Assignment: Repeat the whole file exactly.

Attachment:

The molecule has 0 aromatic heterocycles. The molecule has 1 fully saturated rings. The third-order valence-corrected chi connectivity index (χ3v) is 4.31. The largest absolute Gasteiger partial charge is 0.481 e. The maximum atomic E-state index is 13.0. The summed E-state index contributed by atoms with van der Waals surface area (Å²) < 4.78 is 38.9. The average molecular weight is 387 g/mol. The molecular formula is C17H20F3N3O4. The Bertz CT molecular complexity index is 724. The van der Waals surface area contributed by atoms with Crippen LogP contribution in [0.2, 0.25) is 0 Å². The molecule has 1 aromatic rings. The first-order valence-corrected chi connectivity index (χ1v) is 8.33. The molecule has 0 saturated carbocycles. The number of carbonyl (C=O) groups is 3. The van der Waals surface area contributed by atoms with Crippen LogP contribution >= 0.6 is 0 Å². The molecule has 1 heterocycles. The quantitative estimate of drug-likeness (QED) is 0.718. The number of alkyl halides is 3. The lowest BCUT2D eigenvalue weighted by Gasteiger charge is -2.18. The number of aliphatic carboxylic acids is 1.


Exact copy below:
The molecule has 0 aromatic heterocycles. The molecule has 1 fully saturated rings. The third-order valence-corrected chi connectivity index (χ3v) is 4.31. The largest absolute Gasteiger partial charge is 0.481 e. The maximum atomic E-state index is 13.0. The summed E-state index contributed by atoms with van der Waals surface area (Å²) < 4.78 is 38.9. The average molecular weight is 387 g/mol. The molecular formula is C17H20F3N3O4. The Bertz CT molecular complexity index is 724. The van der Waals surface area contributed by atoms with Crippen LogP contribution in [0.2, 0.25) is 0 Å². The molecule has 1 aromatic rings. The first-order valence-corrected chi connectivity index (χ1v) is 8.33. The molecule has 0 saturated carbocycles. The number of carbonyl (C=O) groups is 3. The van der Waals surface area contributed by atoms with Crippen LogP contribution >= 0.6 is 0 Å². The molecule has 1 heterocycles. The quantitative estimate of drug-likeness (QED) is 0.718. The number of alkyl halides is 3. The lowest BCUT2D eigenvalue weighted by Gasteiger charge is -2.18. The number of aliphatic carboxylic acids is 1.